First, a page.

Teen Volunteers Explore Plants and Poetry
Nature and creativity have long been intertwined. Meticulously cultivated gardens or wild, untamed flora have inspired many writers and poets throughout the ages. In a recent virtual program, plants help cultivate creativity in another group of young poets: the Gardens’ teen volunteers.
In the program, 12 teen volunteers learned about different authors and garden enthusiasts, including Agatha Christie, Emily Dickinson and Michelle Obama, to name a few. Then the teens tried their hand at creating some nature-inspired “blackout” poetry.
Blackout poetry is a process that involves taking an existing piece of writing and “blacking out” or deleting words from it, leaving behind only the words of the poet’s choosing. To create the poems below, the teen volunteers used words from past blog articles about plants written by Gardens’ horticulture staff.
most humans are staying at home, plumping up in anticipation of longer, warmer days, waking up and blooming
I have been snapping lots of photos of these blooms
things are staying busy, and that’s a great thing
awesome plants, calming sense of beauty, and flower explosion
vibrant greens, blues, purples, yellows and reds, full of life!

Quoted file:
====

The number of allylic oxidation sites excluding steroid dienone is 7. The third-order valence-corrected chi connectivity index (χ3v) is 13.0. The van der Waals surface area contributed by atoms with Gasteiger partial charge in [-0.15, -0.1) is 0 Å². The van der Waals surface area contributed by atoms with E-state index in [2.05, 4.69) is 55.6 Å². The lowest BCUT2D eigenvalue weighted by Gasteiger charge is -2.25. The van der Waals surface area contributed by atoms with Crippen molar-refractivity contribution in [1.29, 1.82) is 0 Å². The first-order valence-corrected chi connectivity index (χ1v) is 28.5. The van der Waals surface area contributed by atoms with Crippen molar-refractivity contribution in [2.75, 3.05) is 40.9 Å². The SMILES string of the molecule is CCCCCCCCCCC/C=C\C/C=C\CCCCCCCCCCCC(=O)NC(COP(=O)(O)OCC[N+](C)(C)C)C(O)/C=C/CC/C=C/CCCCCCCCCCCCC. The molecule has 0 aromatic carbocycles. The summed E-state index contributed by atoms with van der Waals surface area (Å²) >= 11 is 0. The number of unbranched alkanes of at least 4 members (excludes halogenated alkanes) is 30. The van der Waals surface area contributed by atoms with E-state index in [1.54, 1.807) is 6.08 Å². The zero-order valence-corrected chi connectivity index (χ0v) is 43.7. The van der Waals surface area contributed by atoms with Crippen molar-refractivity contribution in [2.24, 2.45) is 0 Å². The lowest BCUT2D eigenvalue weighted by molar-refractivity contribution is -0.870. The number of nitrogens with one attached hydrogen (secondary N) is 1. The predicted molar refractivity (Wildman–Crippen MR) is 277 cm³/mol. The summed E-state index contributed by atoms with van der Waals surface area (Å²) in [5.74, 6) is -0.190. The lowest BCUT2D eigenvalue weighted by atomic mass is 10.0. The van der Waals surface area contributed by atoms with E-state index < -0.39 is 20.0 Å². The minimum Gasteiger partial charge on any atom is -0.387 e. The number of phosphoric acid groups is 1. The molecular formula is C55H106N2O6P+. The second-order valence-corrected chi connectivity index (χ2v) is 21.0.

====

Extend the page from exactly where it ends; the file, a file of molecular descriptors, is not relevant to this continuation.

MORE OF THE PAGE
- Izzy B., from Tender Cactus and Succulent Collection
All life has a glimmer of joy.
All truly shine and grow.
They fill us with patience, persistence and willingness
But all life matures and begins to damage and reduce within over time, for many years to come.
- Alex Y., from Shade Gardening in Colorado
Waiting for March,
Crocus, Galanthus and Helleborus shine,
beginning to look like March.
The sunny skies, Monday afternoon,
allowed photos of crocus open,
bright orange stamens,
lovely contrast to its lavender petals,
the pale gray venation of the blossoms,
orange stigma sticking out far,
found in the lower meadow.
Pasque flowers, buttercups, and pixie iris;
Still closed up deep in the shadows,
Waiting for March.
- Josh O., from What’s Happening in the Rock Alpine Garden This Week?
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